Thanks again! This will be fun. :)

I won't be able to work full-time on this until Winter-break (exactly one week from Wednesday this week), but I'll bet we could knock-out all the Greek and Latin Wildfire needs before school resumes. :)

Postscript: I wish I'd been given a chance to take Latin and Ancient Greek like that, but my school only offers English (obviously), Spanish, French, and Italian. I took a year of Latin online and started a second year this year, but I had to drop my second year of Latin due to lack of time (AP Lit. and Laureates are often very time-consuming -- too time-consuming).

Aha, you were doing synaloepha or whatever the proper term is. Contraction. That's one part of Latin pronunciation that I haven't properly attempted to get right. That makes much more sense then. No criticism on that then, since I'm not sure exactly how it's done (a and e changed into a diphthong, or one of the two vowels elided). Although I think the e is elided, from examples I vaguely remember seeing of phrases in colloquial pronunciation in early Latin plays (Plautus, I guess). And in Vergil, elision rather than formation of a diphthong is assumed, since vowels between words coming together are not counted as a long vowel in the dactylic hexameter, as they would if they formed a diphthong.

From reading this article on JSTOR (http://www.jstor.org.../stable/3289867; you can maybe get access through a local library), the exact phrasing of Cato's mantra isn't known from any works of his own, even which verb he used, and the delenda form was given by writers long after his time. So I'm not sure which word order should be chosen.

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Ah, okay. Cool.

Well, it's finally Winter-Break here, so I am all ready to get to work on these recordings.

Eruton, would you be willing to start posting at your own leisure some IPA transliterations of the Ancient Greek? You could make a post with only one IPA and then edit that post over time, adding more and more. That way, I can work on a recording while you work on putting the next word(s) into IPA. :)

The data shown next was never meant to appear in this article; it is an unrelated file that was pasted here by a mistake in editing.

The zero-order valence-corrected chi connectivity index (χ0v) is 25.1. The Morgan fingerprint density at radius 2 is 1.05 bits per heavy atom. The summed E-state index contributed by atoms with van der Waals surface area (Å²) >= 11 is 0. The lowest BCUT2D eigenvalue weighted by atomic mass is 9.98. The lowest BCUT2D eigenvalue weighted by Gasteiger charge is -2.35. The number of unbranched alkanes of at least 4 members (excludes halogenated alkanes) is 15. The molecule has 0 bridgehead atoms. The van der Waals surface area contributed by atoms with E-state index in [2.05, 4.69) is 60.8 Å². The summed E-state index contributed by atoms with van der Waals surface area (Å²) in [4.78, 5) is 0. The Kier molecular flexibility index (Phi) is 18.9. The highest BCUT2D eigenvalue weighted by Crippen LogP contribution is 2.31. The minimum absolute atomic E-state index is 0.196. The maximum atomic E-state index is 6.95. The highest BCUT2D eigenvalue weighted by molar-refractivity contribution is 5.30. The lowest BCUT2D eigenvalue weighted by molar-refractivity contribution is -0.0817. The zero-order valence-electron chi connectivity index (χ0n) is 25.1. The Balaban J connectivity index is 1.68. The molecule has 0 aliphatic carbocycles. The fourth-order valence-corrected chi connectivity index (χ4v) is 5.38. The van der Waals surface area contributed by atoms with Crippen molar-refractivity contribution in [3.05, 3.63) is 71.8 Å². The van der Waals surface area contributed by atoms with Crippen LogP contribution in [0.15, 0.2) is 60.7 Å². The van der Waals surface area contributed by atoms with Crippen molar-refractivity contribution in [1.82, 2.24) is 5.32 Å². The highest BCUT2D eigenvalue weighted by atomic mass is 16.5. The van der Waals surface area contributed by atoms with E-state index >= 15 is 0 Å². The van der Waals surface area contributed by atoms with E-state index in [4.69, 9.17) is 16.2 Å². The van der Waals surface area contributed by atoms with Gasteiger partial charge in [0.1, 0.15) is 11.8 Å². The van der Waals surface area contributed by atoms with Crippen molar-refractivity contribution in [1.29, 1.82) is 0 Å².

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I'm a little unsure about the pronunciation, since it's supposed to be Koine Greek but I'm more familiar with Classical pronunciation. But I guess I'll try out a learned early Koine Greek pronunciation given on Wikipedia. Below is English, Greek, transliteration, and IPA transcription.

This pronunciation differs from Classical in a few ways: ει and ου represent [iː] and [uː] rather than [eː] and [oː]; η and ω represent [eː] and [oː] rather than [ɛː] and [ɔː]. It, however, still has aspirated consonants, voiced stops, long vowels, and pitch accent.

On accent: one mora (one short vowel or one half of a long vowel) is given the highest pitch in a word. Pitch rises gradually before this pitch and falls gradually after it. Logically, then, there are four pitch patterns possible in a given syllable. The first two are represented by the acute, the third by the circumflex, and the fourth by no accent mark. The grave is the odd one out, a variation on a final-syllable acute accent. It may have represented normal pitch or a fifth type of pitch, low pitch.

  1. high pitch — á — [á]
  2. rising to high — aá (written ā́) — [ǎː]
  3. falling from high — áa (written â) — [âː]
  4. normal pitch — a — [a]
  5. low pitch — à — [à] ?

Phrases:

What is it? — τί εστι; — tí esti? — [tí esti]

My lord? — δέσποτά μου — déspotá mou — [déspotá muː]

I will walk — βήσομαι — bḗsomai — [běːsomai̯]

I will go out against — ἀντέξειμι — antékseimi — [antéksiːmi]

I will build — τεύξω — teúksō — [teǔ̯ksoː]

I will work land — γεωργήσω — geōrgḗsō — [geoːrgěːsoː]

I will gather together — συλλέξομαι — sylléksomai — [sylːéksomai̯]

I will herd — νέμω — némō — [némoː]

I will fish — ἁλιεύσω — halieúsō — [halieǔ̯soː]

Edited by Erutuon

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I'm a little unsure about the pronunciation, since it's supposed to be Koine Greek but I'm more familiar with Classical pronunciation. But I guess I'll try out a learned early Koine Greek pronunciation given on Wikipedia. Below is English, Greek, transliteration, and IPA transcription.